Tuesday, April 20, 2021
UC Santa Barbara’s Academic Senate recognizes faculty members and graduate students each year for excellence in teaching and mentorship. This year, three faculty from the College of Engineering and one graduate student were honored for outstanding achievements in a range of activities that support the research and teaching missions of the university. Committee members selected recipients from a pool of nominations submitted by current graduate students, recent alumni, and colleagues. Winners will be honored by the Faculty Legislature during a virtual ceremony to be held later this spring.
Outstanding Graduate Mentor Award
Mentoring graduate students is an essential component of the mission of a research university such as UC Santa Barbara. Mentoring includes training graduate students for careers in research and teaching, and preparing them to meet the highest professional and ethical standards as scholars and researchers. Two College of Engineering faculty, Frank Zok of the Materials Department and Timothy Sherwood from the Department of Computer Science, have received the Outstanding Graduate Mentor Award for the 2020-21 academic year. The Academic Senate established the annual award in 2006 to encourage and reward faculty whose mentoring is considered exemplary.
“Because this award is the result of my former students writing in support of what I do here, it is just so incredibly special, and I am honored,” said Sherwood, who conducts research in the area of computer architecture, developing novel high-throughput hardware and software methods to monitor and analyze systems for performance anomalies, software bugs, and energy efficiency. “My personal goal as a professor is to help a new generation of engineers prepare to make meaningful, ethical, and lifelong contributions to society through our ever-evolving understanding of computing.
Since joining UCSB’s faculty, Sherwood has served as the primary advisor for twenty-six PhD and master’s students and has sat on review committees for nearly seventy more. His graduate students have earned numerous best paper awards at top conferences and have gone on to enjoy careers as assistant professors, executives, and software engineers at major tech companies. Mentorship, according to Sherwood, is the gateway to a more mutually rewarding state of affairs — partnership.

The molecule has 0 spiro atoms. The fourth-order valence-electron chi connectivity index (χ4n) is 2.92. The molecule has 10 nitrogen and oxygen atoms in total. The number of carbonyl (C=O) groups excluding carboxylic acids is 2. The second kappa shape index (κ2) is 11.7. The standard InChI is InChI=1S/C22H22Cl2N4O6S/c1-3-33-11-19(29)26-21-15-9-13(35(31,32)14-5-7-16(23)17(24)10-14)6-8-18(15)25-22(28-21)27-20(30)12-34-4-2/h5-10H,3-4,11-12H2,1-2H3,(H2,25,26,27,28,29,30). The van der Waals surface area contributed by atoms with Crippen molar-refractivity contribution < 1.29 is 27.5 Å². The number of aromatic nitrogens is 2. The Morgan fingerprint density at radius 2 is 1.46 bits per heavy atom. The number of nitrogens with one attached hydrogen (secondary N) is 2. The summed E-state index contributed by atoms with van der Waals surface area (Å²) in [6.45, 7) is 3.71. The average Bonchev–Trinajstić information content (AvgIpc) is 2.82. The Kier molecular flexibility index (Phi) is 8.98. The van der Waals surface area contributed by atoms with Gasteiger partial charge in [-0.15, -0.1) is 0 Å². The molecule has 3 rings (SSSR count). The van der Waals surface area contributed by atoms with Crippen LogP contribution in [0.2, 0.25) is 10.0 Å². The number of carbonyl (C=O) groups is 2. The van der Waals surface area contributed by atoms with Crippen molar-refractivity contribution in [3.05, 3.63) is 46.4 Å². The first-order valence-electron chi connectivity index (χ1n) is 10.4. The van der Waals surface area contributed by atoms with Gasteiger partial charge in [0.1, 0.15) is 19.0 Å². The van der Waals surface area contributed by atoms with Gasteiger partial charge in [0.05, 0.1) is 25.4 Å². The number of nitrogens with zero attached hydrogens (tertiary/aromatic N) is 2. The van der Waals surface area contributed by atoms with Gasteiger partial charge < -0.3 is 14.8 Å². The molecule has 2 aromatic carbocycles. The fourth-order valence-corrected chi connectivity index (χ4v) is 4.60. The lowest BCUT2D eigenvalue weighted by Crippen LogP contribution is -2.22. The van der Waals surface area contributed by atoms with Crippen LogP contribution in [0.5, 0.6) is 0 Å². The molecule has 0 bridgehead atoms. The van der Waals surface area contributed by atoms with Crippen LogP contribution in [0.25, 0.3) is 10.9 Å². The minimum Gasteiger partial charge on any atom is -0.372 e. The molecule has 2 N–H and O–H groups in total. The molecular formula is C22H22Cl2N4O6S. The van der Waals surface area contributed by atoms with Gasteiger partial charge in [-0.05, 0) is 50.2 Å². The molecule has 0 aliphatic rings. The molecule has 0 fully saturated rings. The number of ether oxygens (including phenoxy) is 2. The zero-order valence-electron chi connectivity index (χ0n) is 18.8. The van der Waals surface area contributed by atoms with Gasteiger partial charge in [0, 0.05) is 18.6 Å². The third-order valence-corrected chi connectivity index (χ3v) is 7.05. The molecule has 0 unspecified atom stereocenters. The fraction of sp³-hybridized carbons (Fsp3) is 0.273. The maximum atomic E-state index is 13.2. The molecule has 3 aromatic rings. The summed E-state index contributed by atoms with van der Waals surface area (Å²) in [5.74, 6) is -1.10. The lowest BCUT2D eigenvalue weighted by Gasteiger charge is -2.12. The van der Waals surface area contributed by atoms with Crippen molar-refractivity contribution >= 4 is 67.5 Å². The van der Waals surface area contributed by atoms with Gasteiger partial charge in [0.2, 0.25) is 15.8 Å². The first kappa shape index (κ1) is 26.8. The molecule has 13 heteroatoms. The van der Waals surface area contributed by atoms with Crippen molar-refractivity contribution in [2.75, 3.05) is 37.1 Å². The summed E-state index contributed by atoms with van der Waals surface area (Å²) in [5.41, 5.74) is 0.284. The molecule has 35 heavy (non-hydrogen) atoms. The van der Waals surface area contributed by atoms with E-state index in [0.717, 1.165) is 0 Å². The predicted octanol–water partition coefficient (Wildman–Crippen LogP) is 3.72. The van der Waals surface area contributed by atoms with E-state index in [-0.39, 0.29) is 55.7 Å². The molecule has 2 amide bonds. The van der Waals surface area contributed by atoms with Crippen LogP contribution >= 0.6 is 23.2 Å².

“Whether we are partnering on achieving learning objectives in the classroom, making breakthrough discoveries in the lab, or even just meeting a desire to learn and improve together, a successful partnership must be built on a foundation of mutual respect, a desire to truly understand one another and share goals and objectives,” said Sherwood, whose previous honors include the Association for Computing Machinery’s Maurice Wilkes Award for outstanding contributions to computer architecture, numerous best paper awards from top conferences, and the Academic Senate’s Distinguished Teaching Award. “It is an amazing thing to see a student grow well beyond their own expectations, and even better when they see that they can help others do the same! That is why I do it, to help expand our own sense of what is possible and to realize the previously unimaginable.”
Zok, a distinguished professor of materials, works to address issues in the design, synthesis, and properties of advanced thermostructural materials and systems. His current research activities focus on high-temperature ceramic composites for use in future propulsion systems in aircraft engines and in hypersonic flight vehicles, and protection systems for mitigating blast and ballistic threats. Zok has served as the principal advisor to thirty students, nine of whom are currently pursuing doctorate degrees. He has co-advised fourteen students and mentored twenty-three postdoctoral researchers during his tenure at UCSB, which spans more than thirty years . Zok says that while the award confers professional validation of his mentoring efforts, its larger significance is personal.
“My graduate students are very much like family,” said Zok, a fellow of the American Ceramic Society. “It’s like this, I get to adopt bright, enthusiastic young adults for about five years, mold them and guide them the best I can, and watch them mature — professionally, intellectually, and emotionally. And even after they leave, these adopted kids remain family. So, the award is indeed personal.”
Zok says the foundations of his mentoring philosophy revolve around the creation, transfer, and responsible use of knowledge. He believes that in the research realm, education is about more than transferring knowledge to students; it’s about preparing them to become knowledge creators. Another crucial element of the knowledge enterprise is communication and converting tacit knowledge — that which resides in our minds — into explicit or formulated knowledge — that which can be transferred to others and produce economic or societal benefit.